The Survival Horror Museum

Welcome to the Survival Fiction Museum. Feel free to browse and explore. Be adventurous. Don’t worry about touching the exhibits—and don’t be afraid if some of the exhibits touch back. Just a  bit of survival fiction humor there. Come on in. The road flares are there to guide you through quickly.
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We have several exhibits open now, and hope to expand within the coming season. During the museum’s initial construction, several people were confused exactly what was meant by the term survival fiction.

Perhaps a glance at the plaque by the front door will help.
“Survival Fiction—a genre focusing on people in sitatuations and environments where most action is centered around efforts to overcome the resultant physical and emotional challenges.”

It’s a broad definition. Perhaps a better answer can be found in the addage, “I don’t know how to explain survival fiction, but I know it when I see it.”
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Sure, some folks are content to call it apocalyptic fiction. Others dismissively wave the zombie flag. However refusal to acknowledge the genre’s depth and richness doesn’t minimize its lasting impact to American and world culture.
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At this point our museum has three wings, although a few more are currently under construction. The Zombie wing is quite large these days, and houses the George Romero Theater. You’ll find show times and attractions in your brochure. I believe currently running is Frakenstein. Many people are surprised by the inclusion of Shelley’s creation in this wing, but isn’t the animation of dead flesh part at the heart of the zombie legend? If you’re interested, the late night showing is in “Voodoo Vision.”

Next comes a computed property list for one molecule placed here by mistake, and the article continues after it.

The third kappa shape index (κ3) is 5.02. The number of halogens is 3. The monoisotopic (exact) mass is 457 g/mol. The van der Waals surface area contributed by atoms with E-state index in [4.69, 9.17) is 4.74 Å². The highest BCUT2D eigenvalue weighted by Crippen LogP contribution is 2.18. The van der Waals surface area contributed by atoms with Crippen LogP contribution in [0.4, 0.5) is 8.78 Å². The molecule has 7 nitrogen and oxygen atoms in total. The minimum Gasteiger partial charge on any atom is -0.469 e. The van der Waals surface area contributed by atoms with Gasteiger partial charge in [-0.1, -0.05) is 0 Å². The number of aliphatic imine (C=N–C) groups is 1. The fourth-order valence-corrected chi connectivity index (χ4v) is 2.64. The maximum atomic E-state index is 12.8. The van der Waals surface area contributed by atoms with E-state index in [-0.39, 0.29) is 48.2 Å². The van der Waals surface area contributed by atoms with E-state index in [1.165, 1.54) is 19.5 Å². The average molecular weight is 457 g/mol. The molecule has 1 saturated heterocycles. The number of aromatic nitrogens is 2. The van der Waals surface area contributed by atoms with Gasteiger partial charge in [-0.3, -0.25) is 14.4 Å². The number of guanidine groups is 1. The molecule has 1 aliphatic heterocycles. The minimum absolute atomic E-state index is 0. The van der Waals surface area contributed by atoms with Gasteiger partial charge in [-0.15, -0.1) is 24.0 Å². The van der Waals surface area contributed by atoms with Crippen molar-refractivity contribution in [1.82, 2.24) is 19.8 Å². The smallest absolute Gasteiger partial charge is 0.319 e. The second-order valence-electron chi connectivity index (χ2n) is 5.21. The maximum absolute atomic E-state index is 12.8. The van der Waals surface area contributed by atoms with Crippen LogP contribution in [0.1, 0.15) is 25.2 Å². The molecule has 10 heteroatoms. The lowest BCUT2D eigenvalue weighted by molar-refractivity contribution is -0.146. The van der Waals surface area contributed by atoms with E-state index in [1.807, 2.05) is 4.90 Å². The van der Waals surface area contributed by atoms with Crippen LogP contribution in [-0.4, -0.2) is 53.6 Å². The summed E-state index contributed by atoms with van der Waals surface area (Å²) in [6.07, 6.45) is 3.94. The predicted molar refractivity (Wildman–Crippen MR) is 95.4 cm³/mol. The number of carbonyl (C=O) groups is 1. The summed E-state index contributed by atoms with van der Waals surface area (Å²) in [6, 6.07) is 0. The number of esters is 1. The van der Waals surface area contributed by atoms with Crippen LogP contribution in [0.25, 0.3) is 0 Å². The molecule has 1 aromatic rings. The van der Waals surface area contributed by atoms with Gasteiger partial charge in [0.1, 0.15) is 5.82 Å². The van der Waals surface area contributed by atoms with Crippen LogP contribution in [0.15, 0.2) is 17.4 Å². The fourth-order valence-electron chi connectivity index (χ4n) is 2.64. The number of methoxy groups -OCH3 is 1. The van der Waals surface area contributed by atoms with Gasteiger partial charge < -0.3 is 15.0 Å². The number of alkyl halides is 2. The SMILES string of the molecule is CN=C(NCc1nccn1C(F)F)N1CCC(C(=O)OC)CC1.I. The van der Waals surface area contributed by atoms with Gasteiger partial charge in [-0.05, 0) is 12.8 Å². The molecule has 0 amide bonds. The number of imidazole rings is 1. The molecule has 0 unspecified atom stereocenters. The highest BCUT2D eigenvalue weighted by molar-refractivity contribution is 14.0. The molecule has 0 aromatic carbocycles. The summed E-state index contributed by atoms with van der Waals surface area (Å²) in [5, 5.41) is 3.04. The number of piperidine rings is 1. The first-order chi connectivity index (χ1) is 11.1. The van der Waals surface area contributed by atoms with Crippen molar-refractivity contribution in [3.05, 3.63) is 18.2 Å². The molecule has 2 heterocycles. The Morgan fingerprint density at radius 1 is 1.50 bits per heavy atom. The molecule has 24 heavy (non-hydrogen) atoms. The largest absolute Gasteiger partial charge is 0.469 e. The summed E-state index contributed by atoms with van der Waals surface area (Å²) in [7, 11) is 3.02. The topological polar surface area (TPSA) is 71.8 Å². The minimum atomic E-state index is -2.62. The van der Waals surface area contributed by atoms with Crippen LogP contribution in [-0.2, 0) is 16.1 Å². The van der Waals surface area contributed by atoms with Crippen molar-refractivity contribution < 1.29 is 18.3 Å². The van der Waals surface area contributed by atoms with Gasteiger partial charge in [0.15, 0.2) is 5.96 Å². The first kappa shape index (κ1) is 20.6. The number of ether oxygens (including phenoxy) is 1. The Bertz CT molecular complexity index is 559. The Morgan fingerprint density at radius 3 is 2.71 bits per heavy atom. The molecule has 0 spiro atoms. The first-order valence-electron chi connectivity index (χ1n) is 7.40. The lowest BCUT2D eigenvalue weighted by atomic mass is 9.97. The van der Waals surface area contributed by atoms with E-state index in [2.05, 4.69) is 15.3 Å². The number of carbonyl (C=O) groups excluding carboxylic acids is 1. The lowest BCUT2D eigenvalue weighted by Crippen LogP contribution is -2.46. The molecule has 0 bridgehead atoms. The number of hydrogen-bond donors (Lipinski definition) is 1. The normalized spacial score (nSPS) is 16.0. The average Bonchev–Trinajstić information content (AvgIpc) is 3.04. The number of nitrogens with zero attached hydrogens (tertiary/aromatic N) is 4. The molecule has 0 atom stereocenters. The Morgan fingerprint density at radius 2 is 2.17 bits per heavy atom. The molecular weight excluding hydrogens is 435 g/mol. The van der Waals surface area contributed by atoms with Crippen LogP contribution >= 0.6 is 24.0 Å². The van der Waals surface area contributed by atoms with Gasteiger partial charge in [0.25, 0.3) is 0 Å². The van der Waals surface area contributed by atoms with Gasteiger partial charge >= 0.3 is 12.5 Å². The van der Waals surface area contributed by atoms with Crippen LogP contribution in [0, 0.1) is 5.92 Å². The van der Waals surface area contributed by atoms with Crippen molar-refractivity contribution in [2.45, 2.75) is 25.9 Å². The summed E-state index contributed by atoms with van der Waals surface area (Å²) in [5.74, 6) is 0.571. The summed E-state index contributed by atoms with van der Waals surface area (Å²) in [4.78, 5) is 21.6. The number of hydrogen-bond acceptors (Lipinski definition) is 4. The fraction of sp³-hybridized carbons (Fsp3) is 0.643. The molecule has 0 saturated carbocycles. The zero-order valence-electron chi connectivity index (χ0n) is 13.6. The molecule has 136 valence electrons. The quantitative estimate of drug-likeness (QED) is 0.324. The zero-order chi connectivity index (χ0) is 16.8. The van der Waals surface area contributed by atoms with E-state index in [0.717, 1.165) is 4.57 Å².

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The second wing, and perhaps the largest at this point, is the Cold War Wing. That’s where you’ll find a diorama dedicated to Ellison’s “A Boy And His Dog,” and an interactive laser show fashioned after Zelazny’s Damnation Alley.  We also feature robotic figures acting out scenes from   Pat Frank’s Alas, Babylon, and Nevil Shute’s On The Beach. Entrance to the wing is through the Ayn Rand Memorial Bomb Shelter.
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The third wing is the Diaspora Wing. Stephen King’s The Stand is there, along with McCarthy’s The Road, two very different entrees. You’ll also find John Christopher’s No Blade of Grass represented. Along with John Wyndham’s The Day of the Triffids. Plus, Margaret Atwood’s A Handmaiden’s Tale.
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Our displays are quite varied. We also have a new youth outreach program. The Lord of the Flies Activities Trailer is winding its way through selected neighborhoods. Just listen for the conch horn and sound of kids at play.
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I’ve only touched on the hundreds of displays and artifacts we have. And don’t forget to visit the Capt. Trip’s Gift Shop and The Birds Eatery on the way out. You’ll love the Hitchcock Burger and King salad.

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